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Mekong River Commission Highlights Concerns Over Tonle Sap’s Reverse Flow Trends

Phnom Penh, April 8, 2024: The Mekong River Commission (MRC) has issued a warning regarding the ongoing disturbing trend in the annual reverse flow of the Tonle Sap River, an event critical to Cambodia's wet season ecology.

During his annual State of the Mekong address in Vientiane, Anoulak Kittikhoun, Chief Executive of the MRC Secretariat, shared insights on the evolving conditions of the Mekong River, noting both positive and negative changes over the past decade. While the Lower Mekong Basin, encompassing Cambodia, Laos, Thailand, and Vietnam, boasts a thriving economy valued at US$63 billion, and improvements in living standards, challenges remain, particularly in hydrological and meteorological stability.

Dr. Anoulak drew attention to the adverse impacts of erratic weather patterns, including drought and historically low water flows, on the Tonle Sap's reverse flow since 2020. This unique hydrological phenomenon, vital for the replenishment of the Tonle Sap Lake, has been occurring later, expanding less, and lasting shorter than usual, posing significant ecological and economic threats.

Furthermore, sediment flows have seen a drastic reduction, particularly affecting areas downstream, with Phnom Penh and the Vietnamese town of Tan Chau experiencing a 70 percent and 50 percent drop, respectively. This imbalance is exacerbated by excessive sand extraction in the Mekong Delta, far outstripping the natural replenishment rates.

Despite these challenges, Dr. Anoulak reported that water quality across the Mekong remains largely unaffected, with the majority of measuring sites rating excellently. However, the region's wild fisheries face considerable risks from overexploitation, drought, and infrastructural barriers, notably in the Tonle Sap and the Sekong, Sesan, and Srepok rivers.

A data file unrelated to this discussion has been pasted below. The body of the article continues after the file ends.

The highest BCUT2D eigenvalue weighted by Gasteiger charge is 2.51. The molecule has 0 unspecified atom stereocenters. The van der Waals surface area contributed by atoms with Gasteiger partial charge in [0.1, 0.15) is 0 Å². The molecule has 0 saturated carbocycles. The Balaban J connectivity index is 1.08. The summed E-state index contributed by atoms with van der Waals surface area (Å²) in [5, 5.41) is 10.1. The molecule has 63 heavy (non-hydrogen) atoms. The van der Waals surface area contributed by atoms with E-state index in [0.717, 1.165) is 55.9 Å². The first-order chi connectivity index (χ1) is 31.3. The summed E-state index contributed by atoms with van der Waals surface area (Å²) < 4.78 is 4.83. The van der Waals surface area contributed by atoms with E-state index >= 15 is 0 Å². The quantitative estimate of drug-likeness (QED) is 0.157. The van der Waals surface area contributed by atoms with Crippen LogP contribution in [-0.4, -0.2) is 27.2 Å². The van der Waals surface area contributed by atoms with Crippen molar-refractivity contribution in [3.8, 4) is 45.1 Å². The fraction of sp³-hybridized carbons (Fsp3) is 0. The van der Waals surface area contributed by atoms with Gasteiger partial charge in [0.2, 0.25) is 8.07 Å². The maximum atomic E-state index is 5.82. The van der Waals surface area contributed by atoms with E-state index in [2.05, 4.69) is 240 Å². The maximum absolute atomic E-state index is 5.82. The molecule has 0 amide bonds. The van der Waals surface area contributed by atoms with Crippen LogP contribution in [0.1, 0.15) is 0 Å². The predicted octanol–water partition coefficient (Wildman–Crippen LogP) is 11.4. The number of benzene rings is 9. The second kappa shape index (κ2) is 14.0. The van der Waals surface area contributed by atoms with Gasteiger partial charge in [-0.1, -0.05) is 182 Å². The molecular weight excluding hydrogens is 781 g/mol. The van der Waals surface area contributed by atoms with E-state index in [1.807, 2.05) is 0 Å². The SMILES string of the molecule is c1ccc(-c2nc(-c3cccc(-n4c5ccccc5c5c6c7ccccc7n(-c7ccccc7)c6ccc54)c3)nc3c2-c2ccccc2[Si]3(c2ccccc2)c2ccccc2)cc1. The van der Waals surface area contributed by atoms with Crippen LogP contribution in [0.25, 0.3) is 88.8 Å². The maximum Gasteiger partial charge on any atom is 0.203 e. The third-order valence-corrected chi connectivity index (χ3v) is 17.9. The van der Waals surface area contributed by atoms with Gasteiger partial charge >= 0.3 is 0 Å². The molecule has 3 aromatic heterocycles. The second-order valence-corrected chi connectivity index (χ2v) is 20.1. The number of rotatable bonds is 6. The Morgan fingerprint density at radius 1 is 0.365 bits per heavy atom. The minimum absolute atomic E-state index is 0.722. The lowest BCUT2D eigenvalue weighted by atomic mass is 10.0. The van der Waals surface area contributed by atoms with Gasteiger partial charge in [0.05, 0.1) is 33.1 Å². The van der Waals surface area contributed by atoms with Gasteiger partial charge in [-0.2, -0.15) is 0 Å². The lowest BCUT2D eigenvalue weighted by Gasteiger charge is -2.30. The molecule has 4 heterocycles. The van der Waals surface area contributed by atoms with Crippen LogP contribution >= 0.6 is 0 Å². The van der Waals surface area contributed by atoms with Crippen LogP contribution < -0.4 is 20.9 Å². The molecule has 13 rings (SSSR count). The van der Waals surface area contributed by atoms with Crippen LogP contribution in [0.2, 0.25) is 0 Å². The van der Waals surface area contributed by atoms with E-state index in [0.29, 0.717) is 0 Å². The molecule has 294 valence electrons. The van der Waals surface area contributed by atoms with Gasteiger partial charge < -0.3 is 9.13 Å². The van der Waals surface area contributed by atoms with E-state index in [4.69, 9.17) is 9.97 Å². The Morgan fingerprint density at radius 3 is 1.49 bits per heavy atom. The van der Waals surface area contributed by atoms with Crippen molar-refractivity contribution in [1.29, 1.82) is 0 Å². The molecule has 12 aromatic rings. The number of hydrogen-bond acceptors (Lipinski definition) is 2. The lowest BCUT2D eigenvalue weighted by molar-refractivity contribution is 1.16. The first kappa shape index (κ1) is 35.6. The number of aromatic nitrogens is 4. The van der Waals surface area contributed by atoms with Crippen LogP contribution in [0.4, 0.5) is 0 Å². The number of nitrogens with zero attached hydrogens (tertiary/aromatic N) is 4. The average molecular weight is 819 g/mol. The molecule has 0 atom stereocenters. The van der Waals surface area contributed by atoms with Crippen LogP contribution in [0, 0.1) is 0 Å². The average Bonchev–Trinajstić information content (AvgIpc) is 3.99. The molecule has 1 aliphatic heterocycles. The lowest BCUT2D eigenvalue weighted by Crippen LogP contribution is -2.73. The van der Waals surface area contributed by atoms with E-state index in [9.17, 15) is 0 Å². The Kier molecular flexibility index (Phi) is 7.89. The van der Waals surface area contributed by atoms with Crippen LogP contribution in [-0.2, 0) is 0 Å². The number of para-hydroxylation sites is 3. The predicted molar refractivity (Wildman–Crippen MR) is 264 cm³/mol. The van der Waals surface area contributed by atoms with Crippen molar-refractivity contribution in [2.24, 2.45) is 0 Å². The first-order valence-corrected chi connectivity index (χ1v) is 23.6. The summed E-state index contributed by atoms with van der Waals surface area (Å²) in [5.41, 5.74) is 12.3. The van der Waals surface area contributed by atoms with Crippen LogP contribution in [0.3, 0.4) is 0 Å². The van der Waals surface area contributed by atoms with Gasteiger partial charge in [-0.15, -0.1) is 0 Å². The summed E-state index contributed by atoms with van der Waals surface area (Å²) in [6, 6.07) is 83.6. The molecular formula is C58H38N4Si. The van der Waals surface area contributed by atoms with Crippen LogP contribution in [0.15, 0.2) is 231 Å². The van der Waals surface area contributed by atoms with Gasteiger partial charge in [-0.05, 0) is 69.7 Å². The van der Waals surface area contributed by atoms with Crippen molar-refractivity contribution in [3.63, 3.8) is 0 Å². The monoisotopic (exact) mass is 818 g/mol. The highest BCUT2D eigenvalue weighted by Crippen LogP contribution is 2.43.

In response, the MRC has secured significant international funding, including a U.S.$12 million investment from the Global Environment Fund and a US$16 million commitment from Germany, aimed at enhancing fisheries management, ecosystem health, and community livelihoods.

Dr. Anoulak emphasized the necessity for the Lower Mekong countries to extend their cooperative efforts beyond their borders, citing recent MOUs and planned dialogues as steps towards broader regional collaboration on water security and sustainable development.

The MRC's ongoing dialogue and partnerships underscore the critical importance of transboundary cooperation in addressing the complex challenges facing the Mekong River Basin and ensuring the health and prosperity of the millions who depend on its resources.

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